After 26 years on Broadway, finally, a Black actor took on the role of the Phantom—a long-awaited moment of onstage representation. Joining Sierra Boggess, who played his daughter in The Little Mermaid on Broadway, Norm Lewis donned the mask beginning May 12, 2014. In an interview with Playbill, he described that he felt as though being cast as the Phantom was equivalent in likelihood to winning the lottery. Prior, only one Black actor had played the Phantom before Lewis in all of Phantom history (Robert Guillaume, who replaced Michael Crawford in Los Angeles in 1990). Said Lewis at the time, "There are so many brothers out here who can just sing circles around this show and do a phenomenal job... I was the lucky one that got picked, so I need to do my best and bring my A-game, and then hopefully that will open the door for other people."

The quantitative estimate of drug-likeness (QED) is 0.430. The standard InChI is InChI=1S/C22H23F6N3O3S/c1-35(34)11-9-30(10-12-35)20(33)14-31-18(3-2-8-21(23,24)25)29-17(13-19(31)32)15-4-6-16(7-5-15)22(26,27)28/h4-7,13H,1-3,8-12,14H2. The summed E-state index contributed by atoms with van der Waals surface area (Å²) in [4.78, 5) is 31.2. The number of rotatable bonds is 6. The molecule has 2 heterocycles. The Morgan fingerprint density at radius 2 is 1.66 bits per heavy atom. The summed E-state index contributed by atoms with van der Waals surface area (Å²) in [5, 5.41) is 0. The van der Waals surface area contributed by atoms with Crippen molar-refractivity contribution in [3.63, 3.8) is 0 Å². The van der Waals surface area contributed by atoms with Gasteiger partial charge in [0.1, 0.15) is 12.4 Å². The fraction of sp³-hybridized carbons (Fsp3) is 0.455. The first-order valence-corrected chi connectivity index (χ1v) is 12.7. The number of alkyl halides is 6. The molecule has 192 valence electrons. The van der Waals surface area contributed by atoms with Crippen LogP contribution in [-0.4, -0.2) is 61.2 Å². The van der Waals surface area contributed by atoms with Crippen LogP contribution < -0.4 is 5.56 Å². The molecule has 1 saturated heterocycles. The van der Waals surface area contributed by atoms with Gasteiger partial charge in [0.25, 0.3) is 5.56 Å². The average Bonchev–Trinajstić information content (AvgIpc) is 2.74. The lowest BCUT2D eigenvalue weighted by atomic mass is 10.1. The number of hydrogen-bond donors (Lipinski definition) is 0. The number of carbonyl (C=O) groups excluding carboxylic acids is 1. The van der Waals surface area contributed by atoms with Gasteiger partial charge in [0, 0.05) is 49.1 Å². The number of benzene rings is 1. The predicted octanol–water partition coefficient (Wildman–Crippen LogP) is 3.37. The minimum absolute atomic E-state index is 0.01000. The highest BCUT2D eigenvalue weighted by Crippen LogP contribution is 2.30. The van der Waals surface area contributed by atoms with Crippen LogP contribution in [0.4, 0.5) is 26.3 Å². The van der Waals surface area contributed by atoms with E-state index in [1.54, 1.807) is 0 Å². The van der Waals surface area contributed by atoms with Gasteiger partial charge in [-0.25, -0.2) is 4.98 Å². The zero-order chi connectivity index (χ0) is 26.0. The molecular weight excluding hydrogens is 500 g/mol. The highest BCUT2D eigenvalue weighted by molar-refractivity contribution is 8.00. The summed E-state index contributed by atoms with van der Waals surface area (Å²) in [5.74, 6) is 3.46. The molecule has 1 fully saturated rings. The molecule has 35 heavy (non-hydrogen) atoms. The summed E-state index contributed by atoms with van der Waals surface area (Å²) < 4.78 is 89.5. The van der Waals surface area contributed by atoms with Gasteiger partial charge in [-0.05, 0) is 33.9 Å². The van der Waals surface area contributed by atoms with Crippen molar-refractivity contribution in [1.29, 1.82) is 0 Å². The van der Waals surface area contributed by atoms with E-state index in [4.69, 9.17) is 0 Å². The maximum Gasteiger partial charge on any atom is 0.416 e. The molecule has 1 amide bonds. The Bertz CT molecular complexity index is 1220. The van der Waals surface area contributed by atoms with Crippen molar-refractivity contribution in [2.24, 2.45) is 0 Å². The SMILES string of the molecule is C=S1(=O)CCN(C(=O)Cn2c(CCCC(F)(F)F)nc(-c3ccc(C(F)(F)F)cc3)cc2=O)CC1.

Lewis became an instant phan-favorite, and the Associated Press declared his Phantom entrance as being one of the top 10 theatre moments of 2014. His run went through February 2015.
June 13, 2016: Ali Ewoldt and Jordan Donica join the cast as the first Asian Christine on Broadway and the first Black Raoul on Broadway
A principal cast change in June 2016 brought necessary change to the diversity of the actors playing Christine and Raoul, with Ali Ewoldt and Jordan Donica entering the production. They were the first BIPOC actors to play those roles on Broadway. Ewoldt played Christine until November 2018, serving as the principal Christine for the show's 30th anniversary. Donica's run went through January 2017, with a limited engagement return in the summer of 2022.